PICS Organization Name
US Dept. of Justice/ENRD/EES
Washington, District of Columbia
The Environmental Enforcement Section is one of the largest litigating Sections in the
Department and includes nearly one‐half of the Division's lawyers. The Section is responsible
for bringing civil judicial actions under most federal laws enacted to protect public health and
the environment from the adverse effects of pollution, such as the Clean Air Act, Clean Water
Act, Safe Drinking Water Act, Oil Pollution Act, RCRA and the Superfund law (CERCLA). The
breadth of the Section's practice is extensive and challenging. It includes cases of national
scope, such as cases against multiple members of an identified industry, to obtain broad
compliance with the environmental laws. Through its enforcement of the Superfund law, the
Section seeks to compel responsible parties either to clean up hazardous waste sites or to
reimburse the United States for the cost of cleanup, thereby ensuring that they, and not the
public, bear the burden of paying for cleanup. The Superfund law is also a basis of the Section's
actions to recover damages for injury to natural resources that are under the trusteeship of
For more information about the division see https://www.justice.gov/enrd/about-division
Under the "Undergraduate" Program, the interns are usually assigned to supervisory paralegals, in some sections the intern is assigned directly to an attorney. It is the responsibility of that
paralegal/attorney to assign the work. Sometimes, other attorneys approach the intern directly
with assignments too. It could include:
working on trial exhibits;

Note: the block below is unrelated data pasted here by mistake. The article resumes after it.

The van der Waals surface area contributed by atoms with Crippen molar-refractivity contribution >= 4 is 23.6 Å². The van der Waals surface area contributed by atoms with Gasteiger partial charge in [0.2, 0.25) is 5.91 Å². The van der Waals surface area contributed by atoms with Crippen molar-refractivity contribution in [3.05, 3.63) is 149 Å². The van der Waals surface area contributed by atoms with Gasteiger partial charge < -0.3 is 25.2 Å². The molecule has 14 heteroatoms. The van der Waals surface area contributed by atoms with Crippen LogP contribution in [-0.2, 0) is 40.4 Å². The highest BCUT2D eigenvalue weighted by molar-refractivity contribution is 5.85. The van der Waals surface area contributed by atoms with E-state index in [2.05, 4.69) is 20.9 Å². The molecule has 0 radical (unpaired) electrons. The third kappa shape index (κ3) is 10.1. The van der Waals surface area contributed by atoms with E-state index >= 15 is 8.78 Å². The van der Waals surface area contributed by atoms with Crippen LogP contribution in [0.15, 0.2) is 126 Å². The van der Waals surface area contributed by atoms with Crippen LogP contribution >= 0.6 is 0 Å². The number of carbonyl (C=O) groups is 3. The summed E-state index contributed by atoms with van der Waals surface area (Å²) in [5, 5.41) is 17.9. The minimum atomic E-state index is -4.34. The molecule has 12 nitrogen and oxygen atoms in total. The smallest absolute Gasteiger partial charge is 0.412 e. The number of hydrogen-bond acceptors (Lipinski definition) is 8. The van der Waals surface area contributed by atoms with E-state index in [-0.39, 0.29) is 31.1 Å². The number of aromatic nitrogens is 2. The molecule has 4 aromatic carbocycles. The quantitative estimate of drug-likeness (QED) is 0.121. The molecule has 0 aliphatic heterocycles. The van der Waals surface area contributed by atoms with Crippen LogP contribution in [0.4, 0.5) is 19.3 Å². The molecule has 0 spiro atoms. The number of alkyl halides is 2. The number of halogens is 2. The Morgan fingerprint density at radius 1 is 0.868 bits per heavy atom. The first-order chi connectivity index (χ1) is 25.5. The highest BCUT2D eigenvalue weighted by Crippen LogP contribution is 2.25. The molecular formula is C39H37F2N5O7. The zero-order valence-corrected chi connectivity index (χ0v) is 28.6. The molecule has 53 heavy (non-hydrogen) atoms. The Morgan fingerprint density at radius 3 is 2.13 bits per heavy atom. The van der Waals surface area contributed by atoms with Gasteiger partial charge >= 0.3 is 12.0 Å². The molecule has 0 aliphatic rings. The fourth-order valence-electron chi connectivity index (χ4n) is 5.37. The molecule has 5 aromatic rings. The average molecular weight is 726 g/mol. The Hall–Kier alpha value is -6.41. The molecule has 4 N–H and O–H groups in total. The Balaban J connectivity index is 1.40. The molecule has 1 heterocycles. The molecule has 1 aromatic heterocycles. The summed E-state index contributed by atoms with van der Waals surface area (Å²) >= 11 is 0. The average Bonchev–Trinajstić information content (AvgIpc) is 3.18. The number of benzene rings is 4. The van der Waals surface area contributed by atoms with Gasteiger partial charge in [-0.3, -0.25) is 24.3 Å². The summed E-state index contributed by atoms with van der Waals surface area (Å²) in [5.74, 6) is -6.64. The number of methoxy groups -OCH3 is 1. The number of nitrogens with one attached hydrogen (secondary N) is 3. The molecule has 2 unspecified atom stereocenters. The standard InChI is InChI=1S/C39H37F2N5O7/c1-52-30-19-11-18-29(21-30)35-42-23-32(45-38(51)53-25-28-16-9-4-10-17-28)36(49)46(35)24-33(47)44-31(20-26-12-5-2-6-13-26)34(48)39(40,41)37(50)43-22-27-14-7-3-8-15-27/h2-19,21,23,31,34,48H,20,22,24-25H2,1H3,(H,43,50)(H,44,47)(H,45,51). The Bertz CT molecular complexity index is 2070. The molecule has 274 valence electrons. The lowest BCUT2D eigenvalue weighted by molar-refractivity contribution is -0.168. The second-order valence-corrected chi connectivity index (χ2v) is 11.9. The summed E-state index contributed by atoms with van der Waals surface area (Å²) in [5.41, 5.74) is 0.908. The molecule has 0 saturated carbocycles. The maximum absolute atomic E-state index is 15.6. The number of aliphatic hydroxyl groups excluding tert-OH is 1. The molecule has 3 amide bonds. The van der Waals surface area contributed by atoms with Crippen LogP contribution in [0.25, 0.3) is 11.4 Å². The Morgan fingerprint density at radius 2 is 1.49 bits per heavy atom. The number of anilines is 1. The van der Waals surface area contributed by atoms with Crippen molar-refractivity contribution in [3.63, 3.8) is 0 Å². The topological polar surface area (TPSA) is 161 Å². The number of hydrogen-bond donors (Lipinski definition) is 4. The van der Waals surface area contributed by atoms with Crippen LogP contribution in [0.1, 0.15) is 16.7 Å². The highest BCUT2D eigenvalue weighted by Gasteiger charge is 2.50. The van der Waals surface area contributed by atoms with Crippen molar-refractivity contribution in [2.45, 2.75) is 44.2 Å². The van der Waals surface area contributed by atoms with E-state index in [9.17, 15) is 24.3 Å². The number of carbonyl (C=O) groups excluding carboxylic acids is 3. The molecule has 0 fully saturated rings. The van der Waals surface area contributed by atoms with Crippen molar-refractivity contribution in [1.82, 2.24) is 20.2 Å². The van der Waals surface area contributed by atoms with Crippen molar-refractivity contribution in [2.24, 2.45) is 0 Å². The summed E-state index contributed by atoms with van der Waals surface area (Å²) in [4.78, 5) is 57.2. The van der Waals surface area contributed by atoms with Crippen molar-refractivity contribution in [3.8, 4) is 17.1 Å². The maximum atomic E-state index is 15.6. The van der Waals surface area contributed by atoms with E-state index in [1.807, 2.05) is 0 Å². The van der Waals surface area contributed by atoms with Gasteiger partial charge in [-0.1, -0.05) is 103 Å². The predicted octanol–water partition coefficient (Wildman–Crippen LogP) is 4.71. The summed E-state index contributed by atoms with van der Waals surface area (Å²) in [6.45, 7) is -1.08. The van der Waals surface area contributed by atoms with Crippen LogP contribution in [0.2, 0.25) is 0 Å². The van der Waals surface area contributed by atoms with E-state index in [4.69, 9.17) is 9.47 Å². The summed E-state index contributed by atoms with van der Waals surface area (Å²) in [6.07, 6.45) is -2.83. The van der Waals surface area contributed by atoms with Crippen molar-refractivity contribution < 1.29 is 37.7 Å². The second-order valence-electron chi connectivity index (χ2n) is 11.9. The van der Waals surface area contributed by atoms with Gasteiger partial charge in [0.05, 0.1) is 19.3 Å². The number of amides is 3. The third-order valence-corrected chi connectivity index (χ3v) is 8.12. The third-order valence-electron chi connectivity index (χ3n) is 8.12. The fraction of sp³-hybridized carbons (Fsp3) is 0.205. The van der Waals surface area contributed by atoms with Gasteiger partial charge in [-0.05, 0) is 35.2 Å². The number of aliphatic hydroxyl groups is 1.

putting trial notebooks together;
preparing privilege logs;
researching, inserting or extracting information from databases;
minor legal research;
participating in mock trials;
attending brown bags;
reconciling records; and
filing, copying, faxing, and the like.
|Weekly Stipend||# of Weeks||Required Dates||Start Time||End Time||Housing Provided?||Public Transportation?||Certificate Requirement?||Can be Remote?|
|$500/$450 if remote||10||Flexible between 5/10/21 - 8/27/21||9:00 am||5:00 pm||No||Yes||No||Unsure|
- Some environmental interest
- Good writing and research skills.
- Pre-law NOT necessary
**Writing sample required: 1-3 pages, can be an excerpt from a larger document
Many local colleges rent out dorm rooms in the summer months. Check American University and George Washington University.
The first step is all potential interns must answer the following questions before we can send out the paperwork:
- Full Name (including middle)
- Date of Birth
- Place of Birth (City, State, Country)
- Reliable Mailing Address
- Reliable e‐mail address
- Reliable phone number
The second step is a security background check. The screening will specifically inquire into an applicant’s police record, payment of taxes, issues of indebtedness, and drug use, specifically within the last year. There are a number of things that have resulted in recent applicants’ security clearance being delayed or denied. Here are the top four:
•Drug Use. Certainly admitted illegal drug use – even in states where marijuana is legal – can be problematic for securing a federal government position, even one that’s a volunteer position.
•Failure to pay taxes.
•Defaulting on student loans.
•Residency Requirement. There have been several recent candidates who have spent considerable time living abroad. (E.g., travel, study aboard, work abroad, visiting family). Candidates must have lived in the US for 36 of the last 60 months (non-consecutive is fine). There are very narrow exceptions (e.g., US military or diplomatic service).
Note: Students must be a US citizen. If you are a dual citizen, be prepared to fill out additional paperwork regarding the dual citizenship.
Christopher Gliwa '21
I gained a much greater appreciation for the environment. I had done a criminal justice internship before, and hadn’t really thought about the intersection between the environment and law prior to seeing this internship advertised. I think the intersection is very intriguing, one that is increasingly relevant, challenging, and interdisciplinary. -- Maria Jerez '19
Gavin was the best supervisor an intern could ask for. He always made sure that I had enough work to do, that the work I was doing was interesting, and that I was making the most of my time in DC. As the intern, I reached out to not only Gavin for assignments that I was interested in taking up but the attorneys themselves --Christopher Gliwa '21